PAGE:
It’s been a while since I posted anything because I feel like I need something fantastic to write about everytime. I am just a normal girl with a full time job, bills to pay and chores to finish. But today I am writing about something that I seem to be thinking a lot about.
While driving down the interstate early Saturday morning I got so upset. Not over traffic or the weather, or even the fact that I wanted to still be in bed. I got mad over the billboard signs. In less than a 3 mile span I saw signs for laser hair removal, breast augmentation, face lifts, liposuction and more! I was so frustrated to think that any little girl growing up right now will have the mindset that beauty only comes with a tiny waist and a face with no freckles or wrinkles. Not only that, but little boys growing up thinking that the perfect woman resembles a Disney Princess.
I then started to think about my own little children that I hope to bring into this world someday. How am I supposed to raise my girls with confidence in a world where you’re constantly told you need something fixed? How do I make sure they know that they aren’t fat just because there isn’t a 3 inch gap between their thighs? What do I tell my little boys to make sure that they know that there is no such thing as perfect, and the outside doesn’t matter near as much as the inside?
When I get on social media I am bombarded with posts about buying the perfect lipstick, drinking the best weight loss shake, buying the cutest clothes that happen to be the most expensive and taking the best supplement to make my hair grow. It’s everywhere, so what am I going to do to make sure my kids don’t struggle like I did?
These are the questions I kept asking myself as I drove down the road with no make up, hair from the night before and long john leggings. Now two years ago I NEVER would’ve done that. I would have woken up a little earlier to comb my hair and fix my make up, just so that I would look okay before throwing on a helmet to spend time in the mountains with my husband. I would have packed a brush and some bobby pins to try and fix the helmet hair at the end of the day. But I don’t anymore, because I am unapologetically myself, and that’s all that matters. Understand that in no way am I trying to say that all women should stop caring what they look like, and stop trying altogether. I myself enjoy doing my make up and curling my hair for date night. I am simply saying that we need to stress less about what’s on the outside, and worry about what’s on the inside as cliche as it sounds.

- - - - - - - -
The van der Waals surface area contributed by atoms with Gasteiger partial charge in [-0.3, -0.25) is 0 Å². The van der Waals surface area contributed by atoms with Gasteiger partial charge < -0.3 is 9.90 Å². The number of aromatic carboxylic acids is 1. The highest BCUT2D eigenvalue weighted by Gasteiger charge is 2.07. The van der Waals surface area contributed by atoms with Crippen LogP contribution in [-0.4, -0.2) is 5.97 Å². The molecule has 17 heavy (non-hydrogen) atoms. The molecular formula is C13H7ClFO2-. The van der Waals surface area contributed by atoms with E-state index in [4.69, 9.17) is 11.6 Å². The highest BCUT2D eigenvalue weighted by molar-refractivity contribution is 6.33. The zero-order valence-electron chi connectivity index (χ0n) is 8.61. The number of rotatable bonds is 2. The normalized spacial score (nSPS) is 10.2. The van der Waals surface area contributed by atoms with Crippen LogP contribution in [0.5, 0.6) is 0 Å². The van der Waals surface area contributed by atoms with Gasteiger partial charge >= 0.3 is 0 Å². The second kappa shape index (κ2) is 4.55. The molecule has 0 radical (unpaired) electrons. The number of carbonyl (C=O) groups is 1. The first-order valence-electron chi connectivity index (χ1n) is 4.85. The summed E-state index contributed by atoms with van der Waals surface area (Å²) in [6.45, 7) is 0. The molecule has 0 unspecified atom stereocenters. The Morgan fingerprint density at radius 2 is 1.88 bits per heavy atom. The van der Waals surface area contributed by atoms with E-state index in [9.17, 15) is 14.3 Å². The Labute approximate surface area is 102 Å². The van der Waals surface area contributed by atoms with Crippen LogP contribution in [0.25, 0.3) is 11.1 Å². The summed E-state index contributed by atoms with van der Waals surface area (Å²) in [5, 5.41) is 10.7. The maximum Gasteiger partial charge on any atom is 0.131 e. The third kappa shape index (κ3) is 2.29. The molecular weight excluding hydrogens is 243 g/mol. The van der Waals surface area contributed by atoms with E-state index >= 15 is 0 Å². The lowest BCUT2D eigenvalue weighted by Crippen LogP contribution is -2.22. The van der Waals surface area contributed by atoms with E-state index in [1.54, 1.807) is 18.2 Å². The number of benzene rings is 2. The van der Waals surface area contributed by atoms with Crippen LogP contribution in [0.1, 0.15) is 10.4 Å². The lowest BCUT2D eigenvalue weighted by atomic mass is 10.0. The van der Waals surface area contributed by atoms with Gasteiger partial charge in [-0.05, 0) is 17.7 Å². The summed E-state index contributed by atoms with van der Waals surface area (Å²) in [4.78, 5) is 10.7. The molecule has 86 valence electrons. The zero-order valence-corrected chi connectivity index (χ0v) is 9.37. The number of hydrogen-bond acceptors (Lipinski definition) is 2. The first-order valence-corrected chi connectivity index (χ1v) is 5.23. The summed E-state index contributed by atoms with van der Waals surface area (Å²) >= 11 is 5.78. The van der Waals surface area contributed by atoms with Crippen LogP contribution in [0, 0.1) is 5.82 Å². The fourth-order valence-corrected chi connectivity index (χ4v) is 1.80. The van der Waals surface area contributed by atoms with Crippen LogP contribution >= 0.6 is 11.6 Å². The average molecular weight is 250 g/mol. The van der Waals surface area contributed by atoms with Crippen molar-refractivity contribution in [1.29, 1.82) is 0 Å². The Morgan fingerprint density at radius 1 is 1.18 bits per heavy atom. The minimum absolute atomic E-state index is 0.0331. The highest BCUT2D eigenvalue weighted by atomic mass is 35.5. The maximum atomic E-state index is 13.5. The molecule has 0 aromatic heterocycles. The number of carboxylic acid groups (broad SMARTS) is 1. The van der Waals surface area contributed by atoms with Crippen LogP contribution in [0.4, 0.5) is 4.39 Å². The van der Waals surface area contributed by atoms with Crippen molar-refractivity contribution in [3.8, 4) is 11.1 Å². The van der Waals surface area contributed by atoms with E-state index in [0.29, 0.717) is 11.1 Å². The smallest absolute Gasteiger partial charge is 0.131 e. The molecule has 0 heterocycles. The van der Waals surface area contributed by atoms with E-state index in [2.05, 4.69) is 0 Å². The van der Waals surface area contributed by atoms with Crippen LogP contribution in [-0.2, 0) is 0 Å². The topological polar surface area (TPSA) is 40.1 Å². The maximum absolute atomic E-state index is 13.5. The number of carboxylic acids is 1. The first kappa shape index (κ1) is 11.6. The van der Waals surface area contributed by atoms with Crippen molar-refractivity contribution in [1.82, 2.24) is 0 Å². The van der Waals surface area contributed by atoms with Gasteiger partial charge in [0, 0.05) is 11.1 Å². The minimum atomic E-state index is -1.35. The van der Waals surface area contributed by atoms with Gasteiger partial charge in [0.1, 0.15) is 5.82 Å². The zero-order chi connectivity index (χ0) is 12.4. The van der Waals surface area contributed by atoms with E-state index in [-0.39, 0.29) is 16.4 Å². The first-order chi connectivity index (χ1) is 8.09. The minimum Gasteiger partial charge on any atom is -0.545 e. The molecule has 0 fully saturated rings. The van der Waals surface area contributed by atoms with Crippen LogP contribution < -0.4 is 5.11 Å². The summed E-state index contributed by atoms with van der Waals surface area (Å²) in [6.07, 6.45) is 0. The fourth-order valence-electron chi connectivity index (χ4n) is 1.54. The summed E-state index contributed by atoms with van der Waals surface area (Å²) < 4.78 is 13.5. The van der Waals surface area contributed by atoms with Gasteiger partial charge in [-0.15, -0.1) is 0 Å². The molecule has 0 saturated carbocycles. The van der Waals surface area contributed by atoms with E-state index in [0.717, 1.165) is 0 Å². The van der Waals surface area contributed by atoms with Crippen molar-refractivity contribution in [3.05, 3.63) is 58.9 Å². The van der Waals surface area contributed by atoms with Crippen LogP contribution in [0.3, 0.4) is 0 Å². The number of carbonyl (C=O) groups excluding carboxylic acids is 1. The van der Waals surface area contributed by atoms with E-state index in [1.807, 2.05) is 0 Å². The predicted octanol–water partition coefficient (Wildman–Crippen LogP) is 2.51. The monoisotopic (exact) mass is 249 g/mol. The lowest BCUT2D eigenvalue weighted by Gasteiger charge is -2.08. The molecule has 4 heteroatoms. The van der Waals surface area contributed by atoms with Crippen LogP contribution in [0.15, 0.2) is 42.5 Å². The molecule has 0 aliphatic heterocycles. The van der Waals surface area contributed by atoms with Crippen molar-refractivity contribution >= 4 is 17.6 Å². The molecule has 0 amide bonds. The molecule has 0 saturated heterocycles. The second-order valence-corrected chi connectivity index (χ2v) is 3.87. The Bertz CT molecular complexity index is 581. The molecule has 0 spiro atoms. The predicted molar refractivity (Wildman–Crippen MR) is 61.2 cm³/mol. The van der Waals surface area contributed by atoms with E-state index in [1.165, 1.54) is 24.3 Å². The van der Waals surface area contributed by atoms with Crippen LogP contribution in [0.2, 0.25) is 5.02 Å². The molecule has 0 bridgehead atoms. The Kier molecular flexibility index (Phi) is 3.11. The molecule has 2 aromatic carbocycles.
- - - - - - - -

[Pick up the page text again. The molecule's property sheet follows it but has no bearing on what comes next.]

If there’s anything I’ve learned, it’s that everyone has insecurities. Literally everyone. I’ve always wanted to weigh less, but I have a bigger frame. I wouldn’t be surprised if my skeleton itself weighs 130 pounds. I had skinny friends that always wanted to be bigger, and I never understood that. They would make comments in the locker room about wanting boobs like mine, all while I was annoyed that I had to strap them down just to workout semi-comfortably. I am always so floored to find out that the girls that are my idea of perfect, are unhappy about their nose, their hips, their hair color, or even their shoe size. It just goes to prove that we all want what we don’t have, which is sad.
It’s taken me 24 years to get to a place where I love myself. It just so happens that I’m heavier now than I’ve ever been but I’m confident. Yes, it took some serious work to get to that point. I did not wake up one morning and decide I was going to be confident and happy. I didn’t all of the sudden appreciate my thick thighs and love handles. It took years. It took marrying a man that loves me for me, and finally realizing that I can still love who I am, while at the same time wanting to make some changes and get healthy. I’ve been trying to be grateful for the things my body CAN do, rather than focusing on the jeans I CAN’T fit into.
I think that’s the key to helping our little ones. You have to learn to love yourself first, because if you don’t, how can you possibly teach someone else to?